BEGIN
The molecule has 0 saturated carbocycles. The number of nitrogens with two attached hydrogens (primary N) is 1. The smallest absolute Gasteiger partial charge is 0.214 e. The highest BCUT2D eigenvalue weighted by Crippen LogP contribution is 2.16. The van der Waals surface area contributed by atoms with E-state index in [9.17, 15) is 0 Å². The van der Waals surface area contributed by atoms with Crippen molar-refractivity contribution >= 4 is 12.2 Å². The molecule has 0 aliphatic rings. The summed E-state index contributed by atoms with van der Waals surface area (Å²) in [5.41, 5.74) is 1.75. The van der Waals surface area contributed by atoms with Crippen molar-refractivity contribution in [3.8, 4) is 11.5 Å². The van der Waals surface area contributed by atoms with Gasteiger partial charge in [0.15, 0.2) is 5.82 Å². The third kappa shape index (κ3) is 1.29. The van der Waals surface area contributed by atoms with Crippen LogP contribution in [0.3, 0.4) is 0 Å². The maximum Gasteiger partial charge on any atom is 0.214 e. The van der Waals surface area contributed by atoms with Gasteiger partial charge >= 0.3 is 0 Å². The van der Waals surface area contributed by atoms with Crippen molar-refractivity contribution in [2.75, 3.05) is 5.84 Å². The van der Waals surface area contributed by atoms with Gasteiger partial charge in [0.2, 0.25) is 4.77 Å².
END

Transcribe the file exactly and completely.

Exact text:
The molecule has 0 saturated carbocycles. The number of nitrogens with two attached hydrogens (primary N) is 1. The smallest absolute Gasteiger partial charge is 0.214 e. The highest BCUT2D eigenvalue weighted by Crippen LogP contribution is 2.16. The van der Waals surface area contributed by atoms with E-state index in [9.17, 15) is 0 Å². The van der Waals surface area contributed by atoms with Crippen molar-refractivity contribution >= 4 is 12.2 Å². The molecule has 0 aliphatic rings. The summed E-state index contributed by atoms with van der Waals surface area (Å²) in [5.41, 5.74) is 1.75. The van der Waals surface area contributed by atoms with Crippen molar-refractivity contribution in [3.8, 4) is 11.5 Å². The van der Waals surface area contributed by atoms with Gasteiger partial charge in [0.15, 0.2) is 5.82 Å². The third kappa shape index (κ3) is 1.29. The van der Waals surface area contributed by atoms with Crippen LogP contribution in [0.3, 0.4) is 0 Å². The maximum Gasteiger partial charge on any atom is 0.214 e. The van der Waals surface area contributed by atoms with Gasteiger partial charge >= 0.3 is 0 Å². The van der Waals surface area contributed by atoms with Crippen molar-refractivity contribution in [2.75, 3.05) is 5.84 Å². The van der Waals surface area contributed by atoms with Gasteiger partial charge in [0.2, 0.25) is 4.77 Å².